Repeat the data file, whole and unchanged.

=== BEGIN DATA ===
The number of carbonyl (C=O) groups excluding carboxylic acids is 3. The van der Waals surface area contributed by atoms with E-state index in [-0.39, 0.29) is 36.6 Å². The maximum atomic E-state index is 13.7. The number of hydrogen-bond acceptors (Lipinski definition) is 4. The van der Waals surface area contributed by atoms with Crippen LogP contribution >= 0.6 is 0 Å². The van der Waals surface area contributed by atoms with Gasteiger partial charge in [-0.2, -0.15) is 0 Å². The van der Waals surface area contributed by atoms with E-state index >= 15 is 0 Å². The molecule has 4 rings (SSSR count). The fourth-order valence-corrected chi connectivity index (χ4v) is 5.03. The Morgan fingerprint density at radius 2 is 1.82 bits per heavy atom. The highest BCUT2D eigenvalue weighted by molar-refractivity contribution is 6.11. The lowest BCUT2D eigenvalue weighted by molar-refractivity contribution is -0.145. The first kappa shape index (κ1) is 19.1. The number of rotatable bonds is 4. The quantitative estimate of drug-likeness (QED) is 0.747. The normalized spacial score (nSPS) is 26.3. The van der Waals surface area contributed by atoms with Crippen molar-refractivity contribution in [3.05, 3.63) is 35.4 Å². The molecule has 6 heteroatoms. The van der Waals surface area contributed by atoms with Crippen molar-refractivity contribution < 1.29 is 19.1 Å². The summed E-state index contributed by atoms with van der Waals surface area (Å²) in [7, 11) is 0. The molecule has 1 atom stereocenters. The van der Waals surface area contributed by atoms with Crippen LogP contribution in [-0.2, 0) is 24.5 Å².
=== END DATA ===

The number of carbonyl (C=O) groups excluding carboxylic acids is 3. The van der Waals surface area contributed by atoms with E-state index in [-0.39, 0.29) is 36.6 Å². The maximum atomic E-state index is 13.7. The number of hydrogen-bond acceptors (Lipinski definition) is 4. The van der Waals surface area contributed by atoms with Crippen LogP contribution >= 0.6 is 0 Å². The van der Waals surface area contributed by atoms with Gasteiger partial charge in [-0.2, -0.15) is 0 Å². The van der Waals surface area contributed by atoms with E-state index >= 15 is 0 Å². The molecule has 4 rings (SSSR count). The fourth-order valence-corrected chi connectivity index (χ4v) is 5.03. The Morgan fingerprint density at radius 2 is 1.82 bits per heavy atom. The highest BCUT2D eigenvalue weighted by molar-refractivity contribution is 6.11. The lowest BCUT2D eigenvalue weighted by molar-refractivity contribution is -0.145. The first kappa shape index (κ1) is 19.1. The number of rotatable bonds is 4. The quantitative estimate of drug-likeness (QED) is 0.747. The normalized spacial score (nSPS) is 26.3. The van der Waals surface area contributed by atoms with Crippen molar-refractivity contribution in [3.05, 3.63) is 35.4 Å². The molecule has 6 heteroatoms. The van der Waals surface area contributed by atoms with Crippen molar-refractivity contribution < 1.29 is 19.1 Å². The summed E-state index contributed by atoms with van der Waals surface area (Å²) in [7, 11) is 0. The molecule has 1 atom stereocenters. The van der Waals surface area contributed by atoms with Crippen LogP contribution in [-0.2, 0) is 24.5 Å².